The Liberal Democrats have postponed the election of their new leader so the party can focus on the “fallout” from the coronavirus crisis.
Party members had been due to choose a replacement for Jo Swinson, who lost her Parliamentary seat in the 2019 general election, by the summer.
But the party’s governing body has instead decided to push the vote back to May 2021.
It means that, by next May, interim co-leaders Sir Ed Davey MP and party president Mark Pack will have lead the party for 17 months – three times the length of Ms Swinson’s leadership tenure.
In a statement on the Lib Dem’s website, Mr Pack said the coronavirus was the UK’s biggest crisis since the Second World War.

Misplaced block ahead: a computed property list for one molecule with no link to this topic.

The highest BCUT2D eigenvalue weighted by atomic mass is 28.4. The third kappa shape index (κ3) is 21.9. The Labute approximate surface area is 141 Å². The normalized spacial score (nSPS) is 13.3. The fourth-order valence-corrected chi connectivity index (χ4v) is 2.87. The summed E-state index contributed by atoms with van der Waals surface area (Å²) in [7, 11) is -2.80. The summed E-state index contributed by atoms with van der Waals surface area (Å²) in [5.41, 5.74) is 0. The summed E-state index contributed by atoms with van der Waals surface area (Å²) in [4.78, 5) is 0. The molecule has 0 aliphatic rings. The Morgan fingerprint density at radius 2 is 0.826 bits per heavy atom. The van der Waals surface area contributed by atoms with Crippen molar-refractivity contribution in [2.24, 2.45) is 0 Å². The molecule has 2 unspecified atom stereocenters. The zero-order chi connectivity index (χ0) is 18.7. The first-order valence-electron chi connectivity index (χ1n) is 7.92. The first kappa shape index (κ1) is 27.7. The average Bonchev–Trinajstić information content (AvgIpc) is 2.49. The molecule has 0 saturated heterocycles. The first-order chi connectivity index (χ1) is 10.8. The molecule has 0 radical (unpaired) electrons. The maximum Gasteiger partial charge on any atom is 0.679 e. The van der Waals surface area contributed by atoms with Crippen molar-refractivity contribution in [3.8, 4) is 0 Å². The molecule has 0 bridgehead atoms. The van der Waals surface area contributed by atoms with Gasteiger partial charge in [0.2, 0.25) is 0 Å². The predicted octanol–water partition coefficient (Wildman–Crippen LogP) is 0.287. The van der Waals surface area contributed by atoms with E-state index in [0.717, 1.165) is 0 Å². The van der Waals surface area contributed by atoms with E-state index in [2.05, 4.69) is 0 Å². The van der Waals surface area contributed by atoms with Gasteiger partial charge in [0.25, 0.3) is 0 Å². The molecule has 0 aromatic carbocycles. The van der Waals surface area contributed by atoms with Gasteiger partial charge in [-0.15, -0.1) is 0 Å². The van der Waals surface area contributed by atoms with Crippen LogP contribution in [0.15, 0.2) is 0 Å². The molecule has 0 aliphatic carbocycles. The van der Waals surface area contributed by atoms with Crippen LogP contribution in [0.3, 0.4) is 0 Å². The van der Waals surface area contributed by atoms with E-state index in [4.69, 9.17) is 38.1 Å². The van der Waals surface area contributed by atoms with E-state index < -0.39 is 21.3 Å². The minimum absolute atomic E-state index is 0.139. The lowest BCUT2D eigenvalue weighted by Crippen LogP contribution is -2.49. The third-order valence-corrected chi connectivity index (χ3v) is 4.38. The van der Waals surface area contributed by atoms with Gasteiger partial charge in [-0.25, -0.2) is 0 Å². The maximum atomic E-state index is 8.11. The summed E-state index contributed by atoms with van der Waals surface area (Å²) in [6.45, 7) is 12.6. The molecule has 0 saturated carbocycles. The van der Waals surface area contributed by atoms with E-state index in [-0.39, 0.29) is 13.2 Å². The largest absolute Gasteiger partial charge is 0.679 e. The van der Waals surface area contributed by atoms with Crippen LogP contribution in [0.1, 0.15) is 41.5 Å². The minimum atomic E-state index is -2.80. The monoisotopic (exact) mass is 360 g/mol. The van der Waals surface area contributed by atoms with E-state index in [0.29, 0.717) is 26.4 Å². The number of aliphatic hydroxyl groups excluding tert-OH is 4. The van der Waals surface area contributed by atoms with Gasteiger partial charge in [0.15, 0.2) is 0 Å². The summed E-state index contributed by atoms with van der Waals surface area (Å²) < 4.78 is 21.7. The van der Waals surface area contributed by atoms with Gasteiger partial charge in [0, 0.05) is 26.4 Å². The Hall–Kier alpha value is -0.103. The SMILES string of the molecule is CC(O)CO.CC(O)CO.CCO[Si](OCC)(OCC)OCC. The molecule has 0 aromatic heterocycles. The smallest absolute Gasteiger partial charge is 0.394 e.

“We know that coronavirus will have many implications for our society, public services, economy and day-to-day lives,” he said.
“But we’re also entering a very new world that will persist once the immediate crisis is over.”
Mr Pack also warned of the possibility of future lockdowns in the UK, even when the current restrictions come to an end: “That risk will hang over us all until we have a vaccine or effective and widespread treatment.”
Nominations were originally meant to open in May this year, with voting amongst Lib Dem members taking place in June and July.
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